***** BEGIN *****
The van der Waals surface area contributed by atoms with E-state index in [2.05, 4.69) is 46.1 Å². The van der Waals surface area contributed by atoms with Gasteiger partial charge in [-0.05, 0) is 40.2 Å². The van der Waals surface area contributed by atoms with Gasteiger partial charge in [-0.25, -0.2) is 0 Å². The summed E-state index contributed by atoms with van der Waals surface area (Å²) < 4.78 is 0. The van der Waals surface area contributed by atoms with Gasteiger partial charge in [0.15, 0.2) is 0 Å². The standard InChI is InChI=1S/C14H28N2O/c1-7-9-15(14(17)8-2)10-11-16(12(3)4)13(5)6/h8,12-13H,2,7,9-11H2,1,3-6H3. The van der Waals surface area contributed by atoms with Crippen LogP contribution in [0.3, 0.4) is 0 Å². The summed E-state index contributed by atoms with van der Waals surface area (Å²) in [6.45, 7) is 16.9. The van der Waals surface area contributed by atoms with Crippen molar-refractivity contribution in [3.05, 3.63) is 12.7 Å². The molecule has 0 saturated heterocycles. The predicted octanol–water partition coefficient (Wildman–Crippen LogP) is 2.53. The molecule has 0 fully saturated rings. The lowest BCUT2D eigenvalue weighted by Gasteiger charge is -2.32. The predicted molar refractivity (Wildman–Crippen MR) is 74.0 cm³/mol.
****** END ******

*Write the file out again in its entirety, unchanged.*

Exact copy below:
The van der Waals surface area contributed by atoms with E-state index in [2.05, 4.69) is 46.1 Å². The van der Waals surface area contributed by atoms with Gasteiger partial charge in [-0.05, 0) is 40.2 Å². The van der Waals surface area contributed by atoms with Gasteiger partial charge in [-0.25, -0.2) is 0 Å². The summed E-state index contributed by atoms with van der Waals surface area (Å²) < 4.78 is 0. The van der Waals surface area contributed by atoms with Gasteiger partial charge in [0.15, 0.2) is 0 Å². The standard InChI is InChI=1S/C14H28N2O/c1-7-9-15(14(17)8-2)10-11-16(12(3)4)13(5)6/h8,12-13H,2,7,9-11H2,1,3-6H3. The van der Waals surface area contributed by atoms with Crippen LogP contribution in [0.3, 0.4) is 0 Å². The summed E-state index contributed by atoms with van der Waals surface area (Å²) in [6.45, 7) is 16.9. The van der Waals surface area contributed by atoms with Crippen molar-refractivity contribution in [3.05, 3.63) is 12.7 Å². The molecule has 0 saturated heterocycles. The predicted octanol–water partition coefficient (Wildman–Crippen LogP) is 2.53. The molecule has 0 fully saturated rings. The lowest BCUT2D eigenvalue weighted by Gasteiger charge is -2.32. The predicted molar refractivity (Wildman–Crippen MR) is 74.0 cm³/mol.